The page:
I’ve been playing with FubuMVC for about a week for a new project I’m working on (more to come on that soon). So far I really like it, but it’s definitely not for everyone. I thought I would start blogging about some of my experiences learning the framework.
There will probably be a few things I’m wrong about or don’t understand because I’m still new to FubuMVC. But I want to capture my thoughts and impressions as somebody just starting out to help others who may be in a similar situation, or are evaluating the framework for their own projects.
Good: Conventions Everywhere
I think this is where FubuMVC really shines. If you can define the conventions for your application up front then FubuMVC is going to save you a lot of time. For example, FubuMVC lets you define an HTTP Method convention which can automatically apply to all of your controller actions. You could define this convention based on method name (e.g. all Create, Update, or Delete methods only accept POST), input model type, or just about anything you want.
Here’s a snippet of code from my current application. It specifies that all controller methods which accept an input model ending with “Command” require the POST HTTP method.
This is a bit like Aspect Oriented Programming in that you can define cross-cutting rules which are defined once and applied everywhere by the framework.
I really love the way routing/URL conventions are defined in FubuMVC. When working in ASP.NET MVC I find myself hard-coding a lot of routes to get them looking how I want. Defining routes in Fubu is quite a bit different from ASP.NET MVC, but I was able to configure my routing very quickly. FubuMVC also has a really nice diagnostics application that lets you see all routes you have defined for the entire application.
I haven’t dug into the HTML conventions yet but on the surface they seem very powerful. For example, you can define a convention where CSS classes are automatically added to lists for even/odd items. This is the kind of thing that should make it easy to apply cross-application UI changes easily.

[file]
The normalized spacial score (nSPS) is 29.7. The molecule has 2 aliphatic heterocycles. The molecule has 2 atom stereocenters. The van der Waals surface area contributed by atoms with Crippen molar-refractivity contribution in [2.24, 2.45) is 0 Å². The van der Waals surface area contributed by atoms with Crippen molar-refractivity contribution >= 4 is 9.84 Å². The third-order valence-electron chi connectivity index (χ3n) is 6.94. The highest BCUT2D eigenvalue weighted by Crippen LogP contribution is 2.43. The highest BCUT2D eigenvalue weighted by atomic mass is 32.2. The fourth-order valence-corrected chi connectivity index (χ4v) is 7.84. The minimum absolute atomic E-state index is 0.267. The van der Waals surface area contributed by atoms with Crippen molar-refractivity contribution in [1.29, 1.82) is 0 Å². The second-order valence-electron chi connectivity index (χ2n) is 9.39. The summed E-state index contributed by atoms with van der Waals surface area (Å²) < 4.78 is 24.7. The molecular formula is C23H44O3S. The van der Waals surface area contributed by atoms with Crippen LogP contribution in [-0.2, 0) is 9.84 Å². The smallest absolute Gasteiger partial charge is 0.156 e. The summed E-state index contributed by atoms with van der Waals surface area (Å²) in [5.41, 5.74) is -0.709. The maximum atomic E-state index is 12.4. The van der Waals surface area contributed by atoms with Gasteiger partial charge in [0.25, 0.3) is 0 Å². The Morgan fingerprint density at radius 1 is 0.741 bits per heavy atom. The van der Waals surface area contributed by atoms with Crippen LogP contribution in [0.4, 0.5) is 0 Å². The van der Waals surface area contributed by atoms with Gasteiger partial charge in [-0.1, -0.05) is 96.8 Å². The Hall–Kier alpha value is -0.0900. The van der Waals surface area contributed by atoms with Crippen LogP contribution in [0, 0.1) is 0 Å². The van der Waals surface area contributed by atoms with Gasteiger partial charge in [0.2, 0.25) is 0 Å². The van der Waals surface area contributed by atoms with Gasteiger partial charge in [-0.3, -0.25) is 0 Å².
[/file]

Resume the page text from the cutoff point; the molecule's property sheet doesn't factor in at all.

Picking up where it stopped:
In practice I think this will be a bit like CSS where as long as you create consistent HTML, style sheet can save you a lot of time in layout and formatting.
Bad: Sooooo many Models!
Okay this one took some getting used to. FubuMVC uses a “One Model In, One Model Out” (OMIOMO) approach for controller actions. That means that each controller action can only accept one model as a parameter, and returns a single model back to the framework. In ASP.NET MVC you might have a controller action that takes one or more simple parameters and returns an ActionResult, but in Fubu you must encapsulate everything into models.
This is the kind of thing that will turn off a lot of potential users. It looks “enterprisey” and feels like overkill at first. I didn’t want to create a ton of view and input models for my controllers so I tried creating generic models that would be used by many actions. For example, I created an EntityRequest model which had a single Id property that I could pass into all of my View, Edit, and Delete controller actions.
This worked at first, but in the long run it made the UI code a lot harder and more complicated. Creating links or form targets in FubuMVC is really easy if you can just give it a model. Honestly I’m not even sure how to construct a link to a controller action method.